Building Global Awareness of the
Impact of Tuberculosis

The Ripple Effect of TB
Rachel Azanleko-Akouete (l-r), Amanda Beals, Thokozile Phiri-NKhoma
and Scott Berry
who is also a volunteer with RESULYS, a global anti-poverty organization. “I’m very passionate about talking about TB because as a nurse, I work with clients who
have TB. I have seen how TB impacts and disrupts families. My goal is to really talk about it so people can be aware of it. We also need to educate our elected
officials so that they will make better decisions when it comes to allocating resources and being dedicated to its eradication.”
By Jonathan Gramling

As a public health nurse, Rachel Azanleko-Akouete is well aware of the impact of
tuberculosis or TB. While many may think that TB was eradicated long ago, according to the
CDC, 470 people died from TB in 2015.

“A total of 9,272 TB cases (a rate of 2.9 cases per 100,000 persons) were reported in the
United States in 2016,” the CDC says. “TB disease in the United States is most common
among people who travel to or who were born in countries with high rates of TB. The case
rate among non-U.S.–born persons (14.7 cases per 100,000 persons) was approximately
14 times higher than among U.S.-born persons (1.1 cases per 100,000 persons). 470
people died from TB in 2015.”

And where TB crops up, the impact can be devastating.

“TB is on the rise now and is affecting many people every day,” said Azanleko-Akouete
Thokozile Phiri-NKhoma, executive director of Facilitators of Community. Transformation, knows all about the impact of TB on a family. She lives in Malawi and has
seen it firsthand devastate her family for there are primary, secondary and even tertiary negative impacts that can doom a family to poverty for generations to come.

“In 1984-1985, most of our countries in the global south were very much impacted by HIV,” Phiri-NKhoma said. “My country declared HIV an emergency in 1985.
During those times, we saw a lot of people getting ill. And most governments didn’t know what was happening. We lost a lot of people. In 1990, that’s when my
family got affected. I started experiencing my father losing weight and had unexplained illnesses. He was back and forth to the hospital. He was a professional. He
was in charge of the accounting for the government and he was a very responsible man in government. By that time, he was in and out of work. He changed jobs
very frequently. And there was a time in 1997 when he got seriously ill. And he was in the hospital for over four months. I must say that I come from a family of four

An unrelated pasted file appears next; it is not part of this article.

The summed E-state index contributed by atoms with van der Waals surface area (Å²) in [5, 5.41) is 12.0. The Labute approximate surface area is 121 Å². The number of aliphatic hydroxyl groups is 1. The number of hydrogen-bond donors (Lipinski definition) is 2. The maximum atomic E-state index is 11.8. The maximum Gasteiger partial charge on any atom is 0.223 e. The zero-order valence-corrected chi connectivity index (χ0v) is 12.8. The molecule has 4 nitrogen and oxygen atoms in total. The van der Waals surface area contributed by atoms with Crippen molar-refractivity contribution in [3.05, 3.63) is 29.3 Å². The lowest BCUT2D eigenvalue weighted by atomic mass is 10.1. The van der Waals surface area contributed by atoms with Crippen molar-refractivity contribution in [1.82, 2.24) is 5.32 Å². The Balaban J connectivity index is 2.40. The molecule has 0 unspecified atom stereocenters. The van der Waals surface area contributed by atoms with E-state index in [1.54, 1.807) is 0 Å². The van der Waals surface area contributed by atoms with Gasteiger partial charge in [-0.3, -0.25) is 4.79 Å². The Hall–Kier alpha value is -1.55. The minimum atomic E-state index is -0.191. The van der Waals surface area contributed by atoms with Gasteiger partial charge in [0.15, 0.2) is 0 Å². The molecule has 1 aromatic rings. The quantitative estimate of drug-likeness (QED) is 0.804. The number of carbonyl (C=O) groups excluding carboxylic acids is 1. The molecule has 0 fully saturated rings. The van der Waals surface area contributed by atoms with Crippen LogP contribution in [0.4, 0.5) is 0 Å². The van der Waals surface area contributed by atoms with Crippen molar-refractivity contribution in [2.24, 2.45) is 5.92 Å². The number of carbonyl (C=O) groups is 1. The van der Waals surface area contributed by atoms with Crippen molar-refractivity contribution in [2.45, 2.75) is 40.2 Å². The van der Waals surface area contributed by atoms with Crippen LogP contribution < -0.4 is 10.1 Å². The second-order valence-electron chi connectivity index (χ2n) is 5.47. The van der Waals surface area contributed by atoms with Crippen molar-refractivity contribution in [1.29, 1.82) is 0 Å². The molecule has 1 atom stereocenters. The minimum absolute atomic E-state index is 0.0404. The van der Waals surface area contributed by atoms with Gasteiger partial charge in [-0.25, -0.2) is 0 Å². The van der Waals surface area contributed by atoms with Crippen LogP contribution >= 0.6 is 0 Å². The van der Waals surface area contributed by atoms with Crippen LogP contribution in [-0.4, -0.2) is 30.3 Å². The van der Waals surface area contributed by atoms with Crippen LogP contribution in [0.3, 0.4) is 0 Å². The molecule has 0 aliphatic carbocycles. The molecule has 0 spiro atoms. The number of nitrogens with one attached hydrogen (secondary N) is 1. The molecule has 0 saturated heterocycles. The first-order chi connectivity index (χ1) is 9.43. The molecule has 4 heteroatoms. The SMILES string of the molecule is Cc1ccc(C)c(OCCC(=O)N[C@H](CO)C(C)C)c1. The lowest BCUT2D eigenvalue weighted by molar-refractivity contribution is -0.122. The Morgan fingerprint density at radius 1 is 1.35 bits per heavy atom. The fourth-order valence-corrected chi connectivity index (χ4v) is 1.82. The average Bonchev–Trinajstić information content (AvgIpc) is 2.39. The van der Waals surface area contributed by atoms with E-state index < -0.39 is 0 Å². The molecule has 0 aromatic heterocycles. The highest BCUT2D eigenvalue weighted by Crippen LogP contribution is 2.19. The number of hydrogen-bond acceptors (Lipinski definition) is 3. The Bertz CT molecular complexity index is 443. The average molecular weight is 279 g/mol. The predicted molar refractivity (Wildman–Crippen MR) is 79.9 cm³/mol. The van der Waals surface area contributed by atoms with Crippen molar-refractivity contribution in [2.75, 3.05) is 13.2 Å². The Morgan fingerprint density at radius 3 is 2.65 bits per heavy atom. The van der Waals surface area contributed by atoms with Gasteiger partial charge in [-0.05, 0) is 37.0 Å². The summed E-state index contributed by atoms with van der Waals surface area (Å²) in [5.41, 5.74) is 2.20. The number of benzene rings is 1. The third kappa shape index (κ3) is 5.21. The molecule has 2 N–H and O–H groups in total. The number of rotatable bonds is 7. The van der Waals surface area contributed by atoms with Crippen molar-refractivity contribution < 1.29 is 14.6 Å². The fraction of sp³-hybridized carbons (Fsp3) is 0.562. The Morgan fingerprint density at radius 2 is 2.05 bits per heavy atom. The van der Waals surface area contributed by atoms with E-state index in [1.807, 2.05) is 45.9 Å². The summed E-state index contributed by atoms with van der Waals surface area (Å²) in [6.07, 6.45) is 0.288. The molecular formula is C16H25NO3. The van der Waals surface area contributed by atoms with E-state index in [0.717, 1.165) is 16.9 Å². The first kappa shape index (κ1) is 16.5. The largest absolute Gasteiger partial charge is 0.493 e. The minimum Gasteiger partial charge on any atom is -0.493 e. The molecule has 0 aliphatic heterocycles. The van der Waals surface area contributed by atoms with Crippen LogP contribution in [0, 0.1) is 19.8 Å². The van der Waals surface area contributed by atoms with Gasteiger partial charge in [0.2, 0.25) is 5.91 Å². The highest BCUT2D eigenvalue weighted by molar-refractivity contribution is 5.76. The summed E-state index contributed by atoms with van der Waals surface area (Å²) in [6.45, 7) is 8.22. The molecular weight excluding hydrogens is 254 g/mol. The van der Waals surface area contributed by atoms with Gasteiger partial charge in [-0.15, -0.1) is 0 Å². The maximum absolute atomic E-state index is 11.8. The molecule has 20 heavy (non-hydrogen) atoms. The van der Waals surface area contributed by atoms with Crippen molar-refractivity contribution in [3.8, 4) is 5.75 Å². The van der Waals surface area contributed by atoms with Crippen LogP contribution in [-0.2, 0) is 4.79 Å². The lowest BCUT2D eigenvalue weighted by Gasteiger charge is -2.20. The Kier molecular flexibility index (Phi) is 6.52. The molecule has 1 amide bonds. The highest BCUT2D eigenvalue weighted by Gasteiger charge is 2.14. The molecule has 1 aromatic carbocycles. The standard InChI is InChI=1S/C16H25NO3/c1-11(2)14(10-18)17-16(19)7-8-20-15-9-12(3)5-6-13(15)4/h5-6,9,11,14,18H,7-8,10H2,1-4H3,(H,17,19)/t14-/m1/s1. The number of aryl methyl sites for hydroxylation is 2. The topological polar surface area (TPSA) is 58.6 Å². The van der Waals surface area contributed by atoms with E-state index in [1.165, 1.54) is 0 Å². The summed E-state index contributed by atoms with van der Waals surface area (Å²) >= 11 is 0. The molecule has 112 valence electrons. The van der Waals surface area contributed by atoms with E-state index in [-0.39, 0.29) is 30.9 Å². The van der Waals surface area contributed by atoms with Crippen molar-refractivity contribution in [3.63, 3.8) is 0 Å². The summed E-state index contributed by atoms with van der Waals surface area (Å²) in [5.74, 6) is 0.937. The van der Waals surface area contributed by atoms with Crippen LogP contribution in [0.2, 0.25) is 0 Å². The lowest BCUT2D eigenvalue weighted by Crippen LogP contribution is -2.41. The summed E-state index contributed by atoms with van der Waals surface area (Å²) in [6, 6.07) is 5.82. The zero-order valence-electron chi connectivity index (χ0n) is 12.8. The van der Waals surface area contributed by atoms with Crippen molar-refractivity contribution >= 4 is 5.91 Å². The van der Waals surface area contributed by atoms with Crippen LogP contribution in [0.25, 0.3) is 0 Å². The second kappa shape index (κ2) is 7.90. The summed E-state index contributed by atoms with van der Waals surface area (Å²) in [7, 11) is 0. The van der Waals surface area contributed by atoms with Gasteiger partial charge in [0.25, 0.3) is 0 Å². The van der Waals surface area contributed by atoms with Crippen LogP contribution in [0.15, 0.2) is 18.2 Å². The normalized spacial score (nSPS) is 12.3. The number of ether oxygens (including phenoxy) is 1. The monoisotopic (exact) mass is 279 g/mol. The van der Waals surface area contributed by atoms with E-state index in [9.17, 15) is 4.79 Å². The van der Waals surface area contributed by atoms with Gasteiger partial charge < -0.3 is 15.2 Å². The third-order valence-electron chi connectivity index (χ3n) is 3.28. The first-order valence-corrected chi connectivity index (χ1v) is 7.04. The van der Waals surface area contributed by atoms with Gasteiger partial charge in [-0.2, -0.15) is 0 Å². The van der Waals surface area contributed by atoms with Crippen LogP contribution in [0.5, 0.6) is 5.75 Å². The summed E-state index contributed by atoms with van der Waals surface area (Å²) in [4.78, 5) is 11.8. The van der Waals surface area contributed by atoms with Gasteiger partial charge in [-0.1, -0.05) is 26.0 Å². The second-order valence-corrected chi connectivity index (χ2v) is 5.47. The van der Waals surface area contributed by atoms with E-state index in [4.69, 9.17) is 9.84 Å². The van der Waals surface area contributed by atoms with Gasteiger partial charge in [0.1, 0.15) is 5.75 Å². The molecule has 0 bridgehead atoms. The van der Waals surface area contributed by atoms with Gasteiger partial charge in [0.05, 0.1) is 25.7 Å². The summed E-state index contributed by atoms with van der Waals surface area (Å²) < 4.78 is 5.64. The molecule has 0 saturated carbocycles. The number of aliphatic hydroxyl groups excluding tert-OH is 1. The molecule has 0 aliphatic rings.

kids. My mother was someone who wasn’t working. We depended on my father so much. Him being in the hospital for four months meant that he had to be out of
work. No employer back then would accept someone to be out of a job for over four months, so he was out of a job completely. This meant the income in the
household got blown up.”

And as the family plunged into the depths of poverty — Phiri-NKhoma’s mother had to stay home to take care of the children — the crisis became more severe.
When it was too late, her father was diagnosed with HIV and TB. Her father passed.

“When I was 13-years-old in 1997 and my dad died, I also started coughing because we had poor support and lack of proper nutrition,” Phiri-NKhoma said. “We
were in bad shape because my mother was not working and she had to take care of all of the children. And on top of that, two of my siblings were HIV positive, my
younger brother and my younger sister. My mom was also HIV positive as well. So I developed TB disease and I took the drugs and I was cured, which was never
the case with my brother who at the age of 16 developed TB disease and unfortunately, he passed on.”

The disease continued to take a toll on Phiri-NKhoma’s family.

“We have health access problems as we speak,” Phiri-NKhoma said. “It hurts me so much because by the time my mom was passing, I had TB. Everyone had TB.
But it still claimed the life of my mom. We rushed to the hospital and then to the next and no doctor was able to tell her that was TB and here are the drugs until she
died. Can you imagine when we have the science, when we have the drugs, when we know that the disease is preventable and is curable and is treatable, why
should we be losing people, 4,600 people every day? Why aren’t we talking about it? Those are some of the things that we as a global community should be talking
about so we bring issues to the awareness of people who can really make that change.”